Tribology is the science of friction and wear. It is a sub-class of mechanical engineering, and is especially important for machine designing. There has been studies that indicate the influence of friction and wear in design. About 80% of all machine failures are associated with friction and wear.

Tribology usually looks that the reduction of friction and wear. It covers modes of surface failures (e.g. wear, pitting, galling). It talks about material selection, coatings, lubrications, and processes to increase efficiency.

Here is a "Cliff note" what I can remember from my college studies on this subject:

- increasing contact surface area (e.g. line contact of roller bearings instead of point contact of ball bearings) to reduce pitting

- hardening a surface will reduce its wear rate

- reducing friction will reduce wear

- softer materials flow better than harder ones, thus reducing friction

- a great combination of hard and soft would be to coat a hardened material with a softer one. For example, anodizing can put a hard thin shell onto an aluminum part. Dipping it into Teflon afterwards can embed Teflon molecules into the honeycomb matrix of the anodized surface. This leaves a soft Teflon surface (low friction) on a hard material (anodized shell).

- journal bearings only work when the shaft is spinning at a high enough speed to float it in the oil. This is why it is better to leave an engine idling for a few minutes than to stop and restart it. During startup, the shaft grinds against the inside of the journal bearing and create wear.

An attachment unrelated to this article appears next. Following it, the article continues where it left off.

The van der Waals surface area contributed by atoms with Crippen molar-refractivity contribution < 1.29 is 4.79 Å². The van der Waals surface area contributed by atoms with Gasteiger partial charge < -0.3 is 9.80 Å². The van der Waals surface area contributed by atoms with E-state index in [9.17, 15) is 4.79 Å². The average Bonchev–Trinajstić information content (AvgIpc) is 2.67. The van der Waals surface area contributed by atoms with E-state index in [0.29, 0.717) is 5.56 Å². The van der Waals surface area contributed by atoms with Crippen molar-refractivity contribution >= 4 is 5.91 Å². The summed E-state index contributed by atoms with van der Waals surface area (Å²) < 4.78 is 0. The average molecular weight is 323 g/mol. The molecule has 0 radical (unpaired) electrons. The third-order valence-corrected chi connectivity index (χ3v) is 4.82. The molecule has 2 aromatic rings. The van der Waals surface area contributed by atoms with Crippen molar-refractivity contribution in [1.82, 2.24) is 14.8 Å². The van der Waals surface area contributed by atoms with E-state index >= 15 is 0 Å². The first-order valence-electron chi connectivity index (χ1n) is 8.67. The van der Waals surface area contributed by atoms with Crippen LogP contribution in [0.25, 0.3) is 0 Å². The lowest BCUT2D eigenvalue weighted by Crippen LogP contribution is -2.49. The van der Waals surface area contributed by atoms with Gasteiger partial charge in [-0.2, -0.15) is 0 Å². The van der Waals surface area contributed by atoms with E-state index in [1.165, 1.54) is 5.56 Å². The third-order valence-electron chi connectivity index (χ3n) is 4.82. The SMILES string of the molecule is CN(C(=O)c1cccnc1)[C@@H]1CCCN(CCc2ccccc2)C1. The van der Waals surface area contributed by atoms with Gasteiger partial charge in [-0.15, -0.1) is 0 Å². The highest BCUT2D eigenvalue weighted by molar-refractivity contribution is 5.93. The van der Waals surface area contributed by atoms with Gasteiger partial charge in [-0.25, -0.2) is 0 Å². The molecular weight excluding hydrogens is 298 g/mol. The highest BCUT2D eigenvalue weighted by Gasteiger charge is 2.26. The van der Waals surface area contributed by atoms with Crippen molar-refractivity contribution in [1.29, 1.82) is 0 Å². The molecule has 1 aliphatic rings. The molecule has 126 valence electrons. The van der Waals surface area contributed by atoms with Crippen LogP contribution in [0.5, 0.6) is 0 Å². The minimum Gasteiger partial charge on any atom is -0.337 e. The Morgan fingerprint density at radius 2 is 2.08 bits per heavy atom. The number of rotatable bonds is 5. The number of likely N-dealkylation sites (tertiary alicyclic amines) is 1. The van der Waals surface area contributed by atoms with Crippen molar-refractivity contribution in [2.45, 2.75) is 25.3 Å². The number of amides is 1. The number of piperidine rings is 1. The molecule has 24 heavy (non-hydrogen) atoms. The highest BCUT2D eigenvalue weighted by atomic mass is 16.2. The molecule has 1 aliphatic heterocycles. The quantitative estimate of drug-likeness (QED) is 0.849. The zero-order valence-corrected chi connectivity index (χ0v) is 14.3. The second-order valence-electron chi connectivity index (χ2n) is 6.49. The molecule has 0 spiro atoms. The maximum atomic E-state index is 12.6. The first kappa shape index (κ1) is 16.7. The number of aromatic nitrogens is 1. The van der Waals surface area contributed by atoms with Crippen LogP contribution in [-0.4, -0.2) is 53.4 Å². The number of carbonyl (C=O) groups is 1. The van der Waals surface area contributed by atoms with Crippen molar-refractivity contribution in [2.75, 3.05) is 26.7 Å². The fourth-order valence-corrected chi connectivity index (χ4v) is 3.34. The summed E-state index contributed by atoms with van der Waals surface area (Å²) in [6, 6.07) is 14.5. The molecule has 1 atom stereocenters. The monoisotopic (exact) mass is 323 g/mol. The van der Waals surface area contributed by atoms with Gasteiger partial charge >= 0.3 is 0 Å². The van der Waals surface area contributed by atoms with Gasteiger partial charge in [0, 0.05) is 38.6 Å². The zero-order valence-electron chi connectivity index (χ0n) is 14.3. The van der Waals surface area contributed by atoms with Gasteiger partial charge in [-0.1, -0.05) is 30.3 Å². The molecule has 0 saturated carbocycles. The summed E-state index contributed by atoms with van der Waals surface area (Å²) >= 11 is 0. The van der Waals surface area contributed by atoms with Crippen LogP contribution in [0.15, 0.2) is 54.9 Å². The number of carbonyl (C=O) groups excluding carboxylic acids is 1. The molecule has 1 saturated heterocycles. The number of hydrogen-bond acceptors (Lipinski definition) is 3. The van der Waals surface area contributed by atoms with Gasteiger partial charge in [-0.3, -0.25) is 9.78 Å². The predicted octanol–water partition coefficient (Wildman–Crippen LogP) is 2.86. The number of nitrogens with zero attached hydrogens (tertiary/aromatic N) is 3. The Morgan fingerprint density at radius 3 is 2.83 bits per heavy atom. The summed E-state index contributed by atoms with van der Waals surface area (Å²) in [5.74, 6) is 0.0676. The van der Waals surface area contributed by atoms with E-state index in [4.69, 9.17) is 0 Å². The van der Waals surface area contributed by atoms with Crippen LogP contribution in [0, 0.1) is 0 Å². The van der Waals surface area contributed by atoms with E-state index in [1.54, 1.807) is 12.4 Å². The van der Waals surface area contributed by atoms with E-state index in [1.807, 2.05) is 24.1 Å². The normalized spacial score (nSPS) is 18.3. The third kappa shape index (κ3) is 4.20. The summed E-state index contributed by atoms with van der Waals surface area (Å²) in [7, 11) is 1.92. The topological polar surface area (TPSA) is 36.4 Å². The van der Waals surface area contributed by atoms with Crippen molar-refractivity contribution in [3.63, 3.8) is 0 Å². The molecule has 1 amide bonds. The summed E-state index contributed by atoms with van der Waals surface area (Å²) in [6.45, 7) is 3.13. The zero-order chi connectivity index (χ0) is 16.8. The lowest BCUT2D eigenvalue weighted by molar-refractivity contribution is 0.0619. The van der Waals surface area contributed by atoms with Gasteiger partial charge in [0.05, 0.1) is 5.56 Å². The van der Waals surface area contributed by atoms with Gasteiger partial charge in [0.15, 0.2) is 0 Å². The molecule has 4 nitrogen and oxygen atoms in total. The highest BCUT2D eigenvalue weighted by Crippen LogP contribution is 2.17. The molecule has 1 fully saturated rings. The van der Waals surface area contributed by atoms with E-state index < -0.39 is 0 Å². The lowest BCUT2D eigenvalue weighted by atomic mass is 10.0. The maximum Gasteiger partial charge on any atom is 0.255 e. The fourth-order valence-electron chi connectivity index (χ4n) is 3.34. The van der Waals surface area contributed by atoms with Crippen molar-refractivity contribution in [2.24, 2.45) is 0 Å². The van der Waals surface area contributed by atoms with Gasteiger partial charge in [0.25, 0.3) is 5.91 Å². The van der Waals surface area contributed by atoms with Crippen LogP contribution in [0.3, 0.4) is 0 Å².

- some situations require making a profile to keep a part floating a moving fluid (e.g. the read/write head inside a hard drive floating on a very-thin stream of air above the spinning disc). It turns out that a step profile is actually better than a slanted or an airplane-wing one.

- on a macroscopic level, surface area has no significant effect on friction. Only the force pushing 2 surfaces together and their materials (listed as their coefficient of friction against each other) matter. For instance, a 100 lbs block of steel will slide with the same difficulty no matter how you change its surface area in contact with the ground. This is because decreasing the surface area decreases the area that covalent bonding between the block and the ground (decreases friction), but it increases the force-per-area that supports the weight (increases friction), and the two friction methods cancel each other out. This assumes that you don't decrease it so much that the block digs into the ground. This gets more into a mechanical method for stopping the movement instead of surface friction.

- decreasing surface roughness usually reduces "friction" and wear by decreasing the mechanical method for stopping the movement

- however, decreasing surface roughness also increases the contact surface area such that two too-smooth surfaces will experience molecular "sticktion" and can cause them to bind. Hard drive discs are very smooth. On the surface, there is a thin area near their center that have pits to reduce the smoothness. This allows the read/write head to dock there when the disc is not spinning.